Thursday, January 15, 2009

Who Cares About The Loss Of Executive Jobs?

Does anyone in government care about the loss of executive jobs? It sure doesn't seem like it.

I’m not talking about people making seven or eight figure packages but those at the VP and Director levels who are in the $100K+ range that upper end job sites like Exec-U-Net and The Ladders court.

Those are the folks that drive their local economies and the ones who are losing their jobs in droves. And when they’re not working or are worried about their income – a lot of other people experience their pain.

Where’s the help

Yet, while there’s plenty of talk about job-creating stimulus packages, you’d have to look long and hard to hear about any sort of coordinated government effort to help senior management find employment.

Of course, it’s tough to muster much sympathy for corporate executives these days.

Americans are outraged over the often obscene bonus and separation packages they saw awarded to failed or short-term executives. Those deals smacked of greed, arrogance and extravagance.

But the unintended consequence of that outrage is that all those that share the title “executive” wind up getting painted with the same brush no matter their level of compensation or quality of their work. And the government, who offers numerous job finding initiatives for entry and lower level positions, has done little or nothing for management job seekers, let alone executives.

There’s no bailout for them. They’re treated as the last holdover of unfettered capitalism and left to their own ingenuity and market forces to survive. They may use new technology to help find jobs but they employ the same techniques they’ve used forever.

20th century approach

Today, instead of reading the papers for ads, executives scour the online job boards; instead of contacting headhunters by regular mail they use email and instead of spending time in libraries researching companies, they are hunched over computers combing through company web sites.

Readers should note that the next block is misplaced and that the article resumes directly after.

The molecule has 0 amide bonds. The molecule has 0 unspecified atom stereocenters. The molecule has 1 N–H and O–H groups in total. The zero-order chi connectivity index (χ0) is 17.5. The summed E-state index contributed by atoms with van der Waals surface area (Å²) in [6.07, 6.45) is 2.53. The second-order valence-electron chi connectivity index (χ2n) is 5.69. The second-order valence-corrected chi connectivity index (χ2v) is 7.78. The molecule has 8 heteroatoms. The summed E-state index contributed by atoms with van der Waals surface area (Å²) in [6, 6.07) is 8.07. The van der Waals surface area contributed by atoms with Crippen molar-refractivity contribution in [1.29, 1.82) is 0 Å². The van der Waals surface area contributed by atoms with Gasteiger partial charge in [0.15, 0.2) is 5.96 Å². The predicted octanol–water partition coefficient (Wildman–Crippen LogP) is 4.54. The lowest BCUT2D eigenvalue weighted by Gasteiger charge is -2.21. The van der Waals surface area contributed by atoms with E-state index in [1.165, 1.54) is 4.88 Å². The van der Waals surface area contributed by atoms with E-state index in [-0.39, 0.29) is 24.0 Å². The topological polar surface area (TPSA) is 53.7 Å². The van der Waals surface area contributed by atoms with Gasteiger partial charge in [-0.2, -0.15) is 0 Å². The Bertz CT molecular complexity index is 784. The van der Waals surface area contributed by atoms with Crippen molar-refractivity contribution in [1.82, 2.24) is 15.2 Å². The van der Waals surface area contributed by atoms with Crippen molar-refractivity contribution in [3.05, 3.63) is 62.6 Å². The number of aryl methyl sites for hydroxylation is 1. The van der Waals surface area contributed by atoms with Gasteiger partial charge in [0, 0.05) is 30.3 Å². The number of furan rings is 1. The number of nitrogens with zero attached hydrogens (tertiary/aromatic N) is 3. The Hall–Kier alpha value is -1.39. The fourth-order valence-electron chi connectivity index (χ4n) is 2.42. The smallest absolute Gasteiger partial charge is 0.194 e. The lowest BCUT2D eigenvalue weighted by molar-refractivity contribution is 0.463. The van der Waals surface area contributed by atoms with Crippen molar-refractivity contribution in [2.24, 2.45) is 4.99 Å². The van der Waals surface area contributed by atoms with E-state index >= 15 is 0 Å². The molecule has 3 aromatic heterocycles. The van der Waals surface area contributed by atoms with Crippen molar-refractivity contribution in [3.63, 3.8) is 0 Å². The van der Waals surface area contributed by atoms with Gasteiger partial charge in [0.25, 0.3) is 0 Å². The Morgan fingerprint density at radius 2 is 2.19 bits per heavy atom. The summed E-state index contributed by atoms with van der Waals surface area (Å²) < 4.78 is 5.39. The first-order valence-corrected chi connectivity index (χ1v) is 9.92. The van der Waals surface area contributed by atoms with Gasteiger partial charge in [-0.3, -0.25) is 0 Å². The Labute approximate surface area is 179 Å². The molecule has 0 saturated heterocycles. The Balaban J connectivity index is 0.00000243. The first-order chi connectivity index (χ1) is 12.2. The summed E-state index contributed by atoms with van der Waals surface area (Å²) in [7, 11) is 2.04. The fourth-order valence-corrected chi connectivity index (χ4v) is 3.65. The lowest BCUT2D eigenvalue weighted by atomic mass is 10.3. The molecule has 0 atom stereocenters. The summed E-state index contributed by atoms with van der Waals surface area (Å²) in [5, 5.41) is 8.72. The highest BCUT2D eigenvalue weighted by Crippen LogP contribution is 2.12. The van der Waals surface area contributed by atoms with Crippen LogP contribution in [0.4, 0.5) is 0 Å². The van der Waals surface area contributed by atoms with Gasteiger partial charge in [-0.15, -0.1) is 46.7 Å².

The result is that while the tools may be different the process remains agonizingly slow. And the longer these people remain out of work, or fearful about their jobs, the greater the negative impact on the economy.

What can be done

So much more can be done to help executives find jobs but only government, working at the local, state and federal level has the clout to make it happen. Yet, there has never been a real government effort to facilitate movement between executive level employees and corporations.

One stop information on all companies in a given geographic area; a centralized data base listing jobs and consulting projects, announcements about company initiatives that would attract appropriate talent and entrepreneurial incubators are just a few of the ways government could help.

Today’s executive job seeker follows the same steps that career professionals have been parroting for over 40 years. And in a market like this, that’s simply not enough.

What we need is the commitment, resources and sway that only government can provide, to bring the executive job finding process into the 21st century and offer the assistance these people and our economy, so desperately need.

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